Thursday, November 17, 2011

Parshat Chayei Sarah - Superstition

Here is a shiur I gave this week to a group in Katamon. It is similar, but different, to the shiur I gave last night on WebYeshiva

I begin with Stevie Wonder's "Superstition" and look at Eliezer's quest to find a wife for Yitzchak. He asks G-d for a sign to help him find a suitable woman. Is it permissible for Jews to rely on signs and omens? Do we view them as help from G-d, involving Him in our lives, or are they considered forbidden Emorite (idolatrous?) practices?

We look at four different approaches in the Rishonim, grouped geographically. Each has a different answer to that question:
Ashkenaz (Rashi/Tosefot)
Cataolonia (Rabbeinu Nissim)
Spain/Egypt (Rambam)
Provence (Raavad, Radak, Baal HaMaor and Meiri)

And the answer I didn't give in the shiur - what should we do today - here is the Shulchan Aruch:

Shulchan Aruch Yoreh Deah 179:4

בית תינוק ואשה אף על פי שאין ניחוש יש סימן. הגה: ... יש אומרים דאדם מותר לעשות לו סינן בדבר שיבא לעתיד כמו שעשה אליעזר עבד אברהם או יהונתן ויש אוסרין וההולך בתום ובוטח בה' חסד יסובבנו.
A house, a child or a wife, even though they are not divination, can be a sign. [Rema:… Some say that a person is permitted to make for himself a sign for something that will happen in the future, like Eliezer and Yonatan did. Others forbid this. Someone who walks whole-heartedly and trusts in G-d will be surrounded with kindness.

Nedarim 32a
אמר רבי יצחק כל המתמים עצמו הקב"ה מתמים עמו שנאמר (שמואל ב כב) עם חסיד תתחסד עם גבר תמים תתמם ... אמר רבי כל המנחש לו נחש... משום מדה כנגד מדה תני אהבה בריה דרבי זירא כל אדם שאינו מנחש מכניסין אותו במחיצה שאפי' מלאכי השרת אין יכולין ליכנס בתוכה.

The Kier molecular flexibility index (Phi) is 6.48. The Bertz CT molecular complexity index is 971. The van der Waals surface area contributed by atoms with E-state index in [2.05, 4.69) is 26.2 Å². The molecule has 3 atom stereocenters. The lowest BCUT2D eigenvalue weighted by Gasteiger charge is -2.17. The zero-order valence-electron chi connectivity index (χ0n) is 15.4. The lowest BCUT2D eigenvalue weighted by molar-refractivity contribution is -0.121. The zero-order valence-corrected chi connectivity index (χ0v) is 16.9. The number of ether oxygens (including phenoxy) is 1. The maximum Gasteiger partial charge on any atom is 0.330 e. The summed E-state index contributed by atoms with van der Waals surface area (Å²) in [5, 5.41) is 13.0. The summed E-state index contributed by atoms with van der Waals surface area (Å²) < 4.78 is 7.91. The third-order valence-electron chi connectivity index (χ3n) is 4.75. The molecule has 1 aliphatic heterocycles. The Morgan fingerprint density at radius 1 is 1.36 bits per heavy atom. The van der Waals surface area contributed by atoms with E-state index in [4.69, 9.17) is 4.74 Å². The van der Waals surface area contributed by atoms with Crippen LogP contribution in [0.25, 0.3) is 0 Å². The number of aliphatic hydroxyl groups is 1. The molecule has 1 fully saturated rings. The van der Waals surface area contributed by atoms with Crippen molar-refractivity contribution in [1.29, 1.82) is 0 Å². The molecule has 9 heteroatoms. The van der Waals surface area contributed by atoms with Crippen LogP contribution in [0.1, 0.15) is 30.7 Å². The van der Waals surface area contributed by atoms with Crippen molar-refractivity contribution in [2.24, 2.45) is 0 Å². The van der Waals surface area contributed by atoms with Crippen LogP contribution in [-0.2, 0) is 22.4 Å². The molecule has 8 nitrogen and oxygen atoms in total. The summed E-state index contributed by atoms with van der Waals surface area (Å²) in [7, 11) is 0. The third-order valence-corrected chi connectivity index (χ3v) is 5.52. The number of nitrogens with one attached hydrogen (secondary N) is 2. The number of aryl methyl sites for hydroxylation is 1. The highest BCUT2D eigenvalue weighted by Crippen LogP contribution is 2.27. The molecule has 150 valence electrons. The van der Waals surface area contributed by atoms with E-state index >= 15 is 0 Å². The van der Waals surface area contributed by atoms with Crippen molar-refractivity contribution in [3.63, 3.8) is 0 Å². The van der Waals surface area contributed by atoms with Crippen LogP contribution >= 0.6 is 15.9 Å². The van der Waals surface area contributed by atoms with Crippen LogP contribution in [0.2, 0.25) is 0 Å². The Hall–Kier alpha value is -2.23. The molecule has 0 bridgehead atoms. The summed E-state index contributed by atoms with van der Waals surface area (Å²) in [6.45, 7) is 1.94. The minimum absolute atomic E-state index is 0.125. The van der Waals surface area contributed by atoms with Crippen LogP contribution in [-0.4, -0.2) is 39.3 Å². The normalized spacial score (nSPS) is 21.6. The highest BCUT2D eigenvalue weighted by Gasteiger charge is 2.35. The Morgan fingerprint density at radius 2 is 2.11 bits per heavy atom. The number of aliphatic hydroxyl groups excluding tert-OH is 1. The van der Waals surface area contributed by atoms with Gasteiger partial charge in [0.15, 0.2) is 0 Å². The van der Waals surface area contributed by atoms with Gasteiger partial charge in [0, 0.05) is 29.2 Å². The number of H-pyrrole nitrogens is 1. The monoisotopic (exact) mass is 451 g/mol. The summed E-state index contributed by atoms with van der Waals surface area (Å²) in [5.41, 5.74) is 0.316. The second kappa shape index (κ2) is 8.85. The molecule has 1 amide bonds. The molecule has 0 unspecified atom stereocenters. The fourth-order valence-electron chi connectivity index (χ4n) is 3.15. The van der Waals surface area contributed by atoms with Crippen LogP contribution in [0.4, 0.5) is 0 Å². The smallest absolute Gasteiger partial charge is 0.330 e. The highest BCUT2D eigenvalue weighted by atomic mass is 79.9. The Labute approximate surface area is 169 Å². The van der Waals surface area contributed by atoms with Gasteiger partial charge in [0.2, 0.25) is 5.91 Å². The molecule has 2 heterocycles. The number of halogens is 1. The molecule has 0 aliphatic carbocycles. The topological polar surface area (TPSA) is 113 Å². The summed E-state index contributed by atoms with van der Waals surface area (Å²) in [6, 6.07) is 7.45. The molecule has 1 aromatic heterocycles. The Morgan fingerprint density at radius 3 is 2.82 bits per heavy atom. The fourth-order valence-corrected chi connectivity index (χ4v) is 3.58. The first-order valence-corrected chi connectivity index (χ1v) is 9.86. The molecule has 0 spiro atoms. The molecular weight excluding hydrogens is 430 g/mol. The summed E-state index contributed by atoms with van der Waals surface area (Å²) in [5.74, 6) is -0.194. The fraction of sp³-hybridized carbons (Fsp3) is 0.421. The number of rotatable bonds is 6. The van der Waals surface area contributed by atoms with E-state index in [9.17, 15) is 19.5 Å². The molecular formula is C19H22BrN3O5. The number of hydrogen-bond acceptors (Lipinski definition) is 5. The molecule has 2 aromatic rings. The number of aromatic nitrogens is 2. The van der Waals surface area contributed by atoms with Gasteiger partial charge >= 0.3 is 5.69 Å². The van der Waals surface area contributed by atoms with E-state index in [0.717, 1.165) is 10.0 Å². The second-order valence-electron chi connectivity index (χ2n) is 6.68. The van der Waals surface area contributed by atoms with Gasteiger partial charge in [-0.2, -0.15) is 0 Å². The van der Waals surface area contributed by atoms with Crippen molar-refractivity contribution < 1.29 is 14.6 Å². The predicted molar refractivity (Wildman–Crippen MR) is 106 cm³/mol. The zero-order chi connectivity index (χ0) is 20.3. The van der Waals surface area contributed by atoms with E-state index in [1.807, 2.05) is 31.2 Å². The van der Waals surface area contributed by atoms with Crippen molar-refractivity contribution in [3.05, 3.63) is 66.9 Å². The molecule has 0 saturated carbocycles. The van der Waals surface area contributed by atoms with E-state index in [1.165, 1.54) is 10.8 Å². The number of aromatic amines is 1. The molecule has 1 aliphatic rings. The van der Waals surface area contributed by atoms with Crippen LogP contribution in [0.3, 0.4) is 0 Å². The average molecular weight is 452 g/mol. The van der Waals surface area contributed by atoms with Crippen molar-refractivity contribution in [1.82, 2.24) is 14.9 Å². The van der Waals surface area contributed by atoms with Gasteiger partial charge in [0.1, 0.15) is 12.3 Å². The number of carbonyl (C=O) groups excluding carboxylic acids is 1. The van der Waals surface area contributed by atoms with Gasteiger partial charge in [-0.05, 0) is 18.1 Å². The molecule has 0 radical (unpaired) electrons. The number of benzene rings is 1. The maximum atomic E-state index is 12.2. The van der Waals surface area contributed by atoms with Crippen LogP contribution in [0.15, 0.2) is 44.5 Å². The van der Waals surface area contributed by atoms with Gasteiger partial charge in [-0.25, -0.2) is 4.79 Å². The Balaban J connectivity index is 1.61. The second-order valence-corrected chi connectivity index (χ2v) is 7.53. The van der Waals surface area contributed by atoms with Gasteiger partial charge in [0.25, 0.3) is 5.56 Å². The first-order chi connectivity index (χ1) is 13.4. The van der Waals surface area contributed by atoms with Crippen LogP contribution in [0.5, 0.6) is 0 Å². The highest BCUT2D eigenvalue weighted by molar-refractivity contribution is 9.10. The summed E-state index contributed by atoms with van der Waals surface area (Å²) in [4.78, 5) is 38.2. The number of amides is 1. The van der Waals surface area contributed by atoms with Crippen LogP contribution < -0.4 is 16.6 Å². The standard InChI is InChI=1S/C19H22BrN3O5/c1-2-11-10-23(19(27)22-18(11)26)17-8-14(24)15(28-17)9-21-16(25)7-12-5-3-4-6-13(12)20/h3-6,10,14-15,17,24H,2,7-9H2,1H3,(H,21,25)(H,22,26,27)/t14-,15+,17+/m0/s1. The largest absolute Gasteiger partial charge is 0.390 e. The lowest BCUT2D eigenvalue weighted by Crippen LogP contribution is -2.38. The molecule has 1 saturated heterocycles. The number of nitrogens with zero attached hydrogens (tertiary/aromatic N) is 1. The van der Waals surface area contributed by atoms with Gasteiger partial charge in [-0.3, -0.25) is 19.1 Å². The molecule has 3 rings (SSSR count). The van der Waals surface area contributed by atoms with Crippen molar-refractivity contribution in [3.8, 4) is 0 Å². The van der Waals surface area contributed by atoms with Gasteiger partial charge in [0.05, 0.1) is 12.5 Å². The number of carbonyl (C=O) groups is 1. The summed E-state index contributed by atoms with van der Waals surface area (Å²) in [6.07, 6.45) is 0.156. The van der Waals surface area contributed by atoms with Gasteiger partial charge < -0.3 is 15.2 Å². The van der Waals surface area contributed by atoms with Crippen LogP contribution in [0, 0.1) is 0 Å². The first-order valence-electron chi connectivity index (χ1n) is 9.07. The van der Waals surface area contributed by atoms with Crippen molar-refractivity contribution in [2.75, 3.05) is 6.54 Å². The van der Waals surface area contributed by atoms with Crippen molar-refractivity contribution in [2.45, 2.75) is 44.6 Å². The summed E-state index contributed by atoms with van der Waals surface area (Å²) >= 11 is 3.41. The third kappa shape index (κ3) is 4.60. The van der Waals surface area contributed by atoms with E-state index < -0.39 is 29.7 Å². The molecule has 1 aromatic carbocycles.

Rabbi Yitzchak said: Anyone who acts whole-heartedly G-d acts with him whole-heartedly, as the verse says, “With a kind person He will act kindly; with a whole-hearted person He will act whole-heartedly” (II Shmuel 22:26). Rebbi said: Anyone who divines, is subject to divination… he gets what he deserves. Ahava son of Rebbi Zeira taught: Anyone who does not use divination is brought within a curtain that even the angels are not permitted to enter.

I look forward to your comments.

Here is the audio shiur (and the pdf sheets to download if you want).

Parshat Chayei Sarah - Superstition

(Right click and then 'download as')

Parshat Chayei Sarah - Superstition - source sheet

Your feedback is welcome and appreciated. I would love to continue giving a shiur to this group on a weekly basis, but to do that I would need some kind of sponsorship. If anyone is interested in sponsoring a shiur (either l'ilui nishmat someone, or just for no reason) please contact me.

1 comment:

  1. Those of us who work in computer programming frequently find "roite bindelach" (red strings [tied as bracelets) on the wrists of our Hindu co workers. In their religion it is called "kalava" or "mauli," which translates to "above all." It invokes Brahman (the "above all" of their pantheon, aside from the ultimate unknowable One Deity of whom the gods are but different perceptions), and is worn to ward off evil.

    IMHO, ayin hara was not originally understood in mystical metaphysical-causal terms. Ayin ra is jealousy. Someone who engages in conspicuous consumption or otherwise can be blamed for provoking jealousy in others is abusing what Hashem gave them, and thus should worry about Him revoking the gift.

    Admittedly, I'm jumping from the mishnah's "ayin ra" to adding a hei hayedi'ah, but the similarity is too strong for me to think it's more than just language drift.